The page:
Pat: Oh, wow. Wow. This I get to tell you. So I have done this.

Scott: Before you were starting, I was, if there was no death and you had adopted them in your retirement age, once you get Social Security, they can receive Social Security.

Pat: That's right, and I have had grandparents adopt grandchildren, clients where you're like, look, what's the death benefit amount that they're receiving?

Butch: About between the three, divided by three, is I think $1,245 a month.

Scott: And what will your wife's benefit be?

Butch: Her Social Security is going to be like $3,050 a month.

Pat: They receive $1245 each.

Butch: No, no, that's divided by three.

Pat: So $400. And how old are the kids?

Butch: They're just having birthdays. Eleven, nine, and seven.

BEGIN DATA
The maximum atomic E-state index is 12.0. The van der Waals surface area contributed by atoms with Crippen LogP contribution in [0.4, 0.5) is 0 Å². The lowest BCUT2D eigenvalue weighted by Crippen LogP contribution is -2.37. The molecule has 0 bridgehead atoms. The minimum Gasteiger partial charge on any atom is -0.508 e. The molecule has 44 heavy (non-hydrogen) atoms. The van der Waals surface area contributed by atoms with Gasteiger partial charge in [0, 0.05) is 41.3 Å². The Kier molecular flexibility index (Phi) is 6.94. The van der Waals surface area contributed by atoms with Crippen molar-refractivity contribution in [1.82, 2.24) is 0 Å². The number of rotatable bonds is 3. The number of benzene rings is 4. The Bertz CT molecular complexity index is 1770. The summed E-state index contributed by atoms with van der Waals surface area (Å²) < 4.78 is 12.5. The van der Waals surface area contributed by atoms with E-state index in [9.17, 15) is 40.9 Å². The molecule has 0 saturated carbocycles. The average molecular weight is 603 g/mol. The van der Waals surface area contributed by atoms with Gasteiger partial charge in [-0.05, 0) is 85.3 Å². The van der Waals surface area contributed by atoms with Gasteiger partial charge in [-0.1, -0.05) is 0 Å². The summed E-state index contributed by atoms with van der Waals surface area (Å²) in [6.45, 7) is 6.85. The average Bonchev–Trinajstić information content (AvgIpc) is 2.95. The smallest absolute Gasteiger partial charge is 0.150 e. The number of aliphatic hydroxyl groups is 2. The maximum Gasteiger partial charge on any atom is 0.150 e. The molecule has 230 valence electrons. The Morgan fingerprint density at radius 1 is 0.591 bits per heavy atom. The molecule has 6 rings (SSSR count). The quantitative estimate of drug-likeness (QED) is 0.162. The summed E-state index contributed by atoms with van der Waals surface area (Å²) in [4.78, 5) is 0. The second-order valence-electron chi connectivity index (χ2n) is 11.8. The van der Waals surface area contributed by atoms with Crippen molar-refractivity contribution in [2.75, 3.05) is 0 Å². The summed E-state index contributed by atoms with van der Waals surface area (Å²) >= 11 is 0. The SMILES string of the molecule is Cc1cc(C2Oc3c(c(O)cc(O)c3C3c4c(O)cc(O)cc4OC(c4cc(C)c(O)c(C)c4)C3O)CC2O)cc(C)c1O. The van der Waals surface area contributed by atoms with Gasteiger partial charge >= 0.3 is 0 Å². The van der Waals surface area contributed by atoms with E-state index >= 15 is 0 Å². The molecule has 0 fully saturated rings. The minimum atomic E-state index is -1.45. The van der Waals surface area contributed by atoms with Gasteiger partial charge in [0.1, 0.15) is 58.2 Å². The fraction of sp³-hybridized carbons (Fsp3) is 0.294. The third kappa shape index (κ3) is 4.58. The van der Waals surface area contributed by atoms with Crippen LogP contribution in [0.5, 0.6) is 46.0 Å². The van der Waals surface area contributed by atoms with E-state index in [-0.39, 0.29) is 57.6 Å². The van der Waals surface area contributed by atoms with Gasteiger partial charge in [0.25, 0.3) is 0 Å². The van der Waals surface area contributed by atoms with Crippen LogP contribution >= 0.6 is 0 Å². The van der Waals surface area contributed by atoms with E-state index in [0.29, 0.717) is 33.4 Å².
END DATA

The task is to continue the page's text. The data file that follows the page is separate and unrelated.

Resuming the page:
Pat: Okay. How old are you, Butch?

Butch: I'm going to be 67 in April.

Scott: Isn't that funny? You never know where life's gonna take you, do you?

Pat: And your wife is no longer employed, correct?

Butch: Pardon me?

Pat: Does your wife work?

Butch: No, she does not. She's not employed. I am.

Scott: My guess is the benefits...

Pat: You can't get both.

Scott: You can't get both, but it'll be the higher of the two. My guess, this is just a guess after being in this industry for 35 years, 34 years, my guess is that their benefit would be higher with your wife filing Social Security.

Pat: I would make, I would put big money on that.

Scott: No, what do you mean split it?

Butch: Have I talked to Social Security? No, I haven't been able to get an appointment, so I need to...